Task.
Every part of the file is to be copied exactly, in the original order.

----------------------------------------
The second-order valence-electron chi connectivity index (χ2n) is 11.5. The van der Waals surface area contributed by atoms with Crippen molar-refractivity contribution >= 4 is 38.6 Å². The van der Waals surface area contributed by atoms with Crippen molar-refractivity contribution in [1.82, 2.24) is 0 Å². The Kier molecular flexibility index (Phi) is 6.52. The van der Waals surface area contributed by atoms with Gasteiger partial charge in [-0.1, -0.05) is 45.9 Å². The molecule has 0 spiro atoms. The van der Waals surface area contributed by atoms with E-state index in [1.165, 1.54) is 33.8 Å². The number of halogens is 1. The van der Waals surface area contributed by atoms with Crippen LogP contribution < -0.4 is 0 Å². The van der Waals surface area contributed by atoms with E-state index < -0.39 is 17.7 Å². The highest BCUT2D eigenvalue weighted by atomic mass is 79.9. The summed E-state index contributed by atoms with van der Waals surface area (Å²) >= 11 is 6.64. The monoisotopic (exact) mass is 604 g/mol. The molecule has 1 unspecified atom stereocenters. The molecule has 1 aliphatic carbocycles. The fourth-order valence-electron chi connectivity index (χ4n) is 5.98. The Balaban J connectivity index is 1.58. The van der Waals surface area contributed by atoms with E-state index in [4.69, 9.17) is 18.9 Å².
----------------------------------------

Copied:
The second-order valence-electron chi connectivity index (χ2n) is 11.5. The van der Waals surface area contributed by atoms with Crippen molar-refractivity contribution >= 4 is 38.6 Å². The van der Waals surface area contributed by atoms with Crippen molar-refractivity contribution in [1.82, 2.24) is 0 Å². The Kier molecular flexibility index (Phi) is 6.52. The van der Waals surface area contributed by atoms with Gasteiger partial charge in [-0.1, -0.05) is 45.9 Å². The molecule has 0 spiro atoms. The van der Waals surface area contributed by atoms with E-state index in [1.165, 1.54) is 33.8 Å². The number of halogens is 1. The van der Waals surface area contributed by atoms with Crippen LogP contribution < -0.4 is 0 Å². The van der Waals surface area contributed by atoms with E-state index < -0.39 is 17.7 Å². The highest BCUT2D eigenvalue weighted by atomic mass is 79.9. The summed E-state index contributed by atoms with van der Waals surface area (Å²) >= 11 is 6.64. The monoisotopic (exact) mass is 604 g/mol. The molecule has 1 unspecified atom stereocenters. The molecule has 1 aliphatic carbocycles. The fourth-order valence-electron chi connectivity index (χ4n) is 5.98. The Balaban J connectivity index is 1.58. The van der Waals surface area contributed by atoms with E-state index in [4.69, 9.17) is 18.9 Å².